“In sharp contrast to the long fight for women’s suffrage nationally, the vote came to Utah women in 1870 without any effort on their part. It had been promoted by a group of men who had left the Mormon church, the Godbeites, in their Utah Magazine, but to no immediate effect. At the same time, an unsuccessful effort to gain the vote for women in Utah territory had been launched in the East by antipolygamy forces; they were convinced that Utah women would vote to end plural marriage if given the chance. Brigham Young and others realized that giving Utah women the vote would not mean the end of polygamy, but it could change the predominant national image of Utah women as downtrodden and oppressed and could help to stem a tide of antipolygamy legislation by Congress. With no dissenting votes, the territorial legislature passed an act giving the vote (but not the right to hold office) to women on 10 February 1869. The act was signed two days later by the acting governor, S. A. Mann, and on 14 February, the first woman voter in the municipal election reportedly was Sarah Young, grandniece of Brigham Young. Utah thus became the second territory to give the vote to women; Wyoming had passed a women’s suffrage act in 1869. No states permitted women to vote at the time.”

  • Andrew, it would be interesting to see what sources that website used to draw those particular conclusions.

    Either way, it doesn’t matter. Let me rephrase the statement for you:

    Brigham Young and other Utah leaders wanted their women to be seen as more emancipated – so they gave them the vote.

    And this is a problem… why, exactly?

    Isn’t that part of the reason why EVERYONE passes needed reforms? What’s “suspect” about it?

  • Oh, incidentally, Utah under Brigham Young also had some of the most liberal divorce laws in the nation. Any woman who wanted a divorce was free to get one, basically. Not much hassle about it.

  • Don’t misunderstand me Seth. I am not negative on Mormons. On the contrary, I think I often come off as an apologist for them to my evangelical friends. However, I do occasionally get a little exasperated with my Mormon brothers and sisters for their tendency to use thick rose-colored glasses when looking at their history and their church. The ability to objectively critique their own religion is not typically in the Mormon DNA.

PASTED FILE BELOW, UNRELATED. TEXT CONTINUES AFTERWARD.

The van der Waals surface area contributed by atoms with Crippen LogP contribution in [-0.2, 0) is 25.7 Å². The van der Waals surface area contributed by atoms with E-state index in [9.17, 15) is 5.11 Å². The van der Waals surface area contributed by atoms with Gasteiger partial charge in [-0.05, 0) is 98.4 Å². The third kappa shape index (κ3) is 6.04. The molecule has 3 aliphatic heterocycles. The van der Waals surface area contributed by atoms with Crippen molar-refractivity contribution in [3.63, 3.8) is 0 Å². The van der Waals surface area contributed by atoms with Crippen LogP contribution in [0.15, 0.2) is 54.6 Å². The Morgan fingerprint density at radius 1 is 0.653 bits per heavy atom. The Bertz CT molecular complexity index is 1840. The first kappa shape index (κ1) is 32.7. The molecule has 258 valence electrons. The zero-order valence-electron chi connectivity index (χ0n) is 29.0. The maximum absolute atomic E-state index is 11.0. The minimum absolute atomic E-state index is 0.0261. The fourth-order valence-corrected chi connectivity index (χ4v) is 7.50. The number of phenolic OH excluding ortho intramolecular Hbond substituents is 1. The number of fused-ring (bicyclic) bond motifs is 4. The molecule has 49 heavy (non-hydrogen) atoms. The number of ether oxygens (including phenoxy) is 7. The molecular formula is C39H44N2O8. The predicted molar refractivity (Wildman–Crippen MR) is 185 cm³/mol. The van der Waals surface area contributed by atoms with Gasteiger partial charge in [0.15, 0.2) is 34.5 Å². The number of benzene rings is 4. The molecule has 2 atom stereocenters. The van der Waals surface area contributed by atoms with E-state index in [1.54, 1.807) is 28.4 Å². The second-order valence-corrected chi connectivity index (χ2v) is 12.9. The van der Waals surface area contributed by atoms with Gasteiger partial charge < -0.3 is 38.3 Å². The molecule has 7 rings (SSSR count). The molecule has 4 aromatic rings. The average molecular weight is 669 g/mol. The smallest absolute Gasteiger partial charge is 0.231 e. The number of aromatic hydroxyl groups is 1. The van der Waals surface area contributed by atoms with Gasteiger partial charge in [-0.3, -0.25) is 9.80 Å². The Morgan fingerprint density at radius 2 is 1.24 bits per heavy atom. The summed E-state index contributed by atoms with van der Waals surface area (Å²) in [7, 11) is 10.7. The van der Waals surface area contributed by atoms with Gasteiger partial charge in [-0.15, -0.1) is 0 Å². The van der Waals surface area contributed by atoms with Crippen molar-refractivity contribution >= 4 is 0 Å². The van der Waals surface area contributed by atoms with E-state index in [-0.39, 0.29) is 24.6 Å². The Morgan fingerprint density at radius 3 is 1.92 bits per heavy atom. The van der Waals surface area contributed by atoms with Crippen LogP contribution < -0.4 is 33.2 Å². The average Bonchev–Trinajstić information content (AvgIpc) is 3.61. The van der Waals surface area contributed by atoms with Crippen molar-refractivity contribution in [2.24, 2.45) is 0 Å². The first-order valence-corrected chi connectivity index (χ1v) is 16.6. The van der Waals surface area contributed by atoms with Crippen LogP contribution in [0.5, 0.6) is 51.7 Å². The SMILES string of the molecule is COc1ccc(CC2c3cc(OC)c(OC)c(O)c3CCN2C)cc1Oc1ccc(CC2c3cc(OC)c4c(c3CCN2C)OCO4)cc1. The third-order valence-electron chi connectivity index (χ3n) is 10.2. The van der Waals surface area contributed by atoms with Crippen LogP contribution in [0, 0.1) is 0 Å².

But back to your statement, giving the vote is not a problem at all… but one has to wonder at the motivations. In addition to those stated above, during that time many non-Mormon men were moving into the state to work. This was giving parity of voting between Mormons and non-Mormons in many areas. Giving women the vote restored Mormon majority voting blocks in these areas.

    And again, one could be suspicious of the liberality of divorce laws. In a patriarchal system, this merely makes it easier for the man to maneuver without necessarily giving any benefit to the woman.

    As I see it, Mormonism grew out of a strongly white, male dominated religion (as did many). However, it has made good strides over time and it should be acknowledged for its positive movements.

  • Actually, the divorce laws were very one-sided in favor of the woman. Any woman who asked for a divorce could get one. It was very difficult for the man however (understandable given how the woman was typically relying on him financially).

  • Richard Jones

    I based my “keeping women down” comment on information from the book–which is what I thought we were discussing here. Can we leave the pro-Mormon and anti-Mormon stuff for another venue and stick with Dean’s book? I was really looking forward to some interaction around the topics IN THE BOOK that I brought up.

  • Ummm … no Richard… unless Tony wants to block or delete, the conversation (like all real conversations) will go where it wants to go. I don’t think anyone here is shy, so if someone wants to engage you on your point, they will…. everyone being quiet until such time will not change that potential outcome.

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  • Meg Stout

    Delightful post. I love the idea that creed, community, calling, and hope are the tools that produce individuals with religious strength to cope with their circumstances.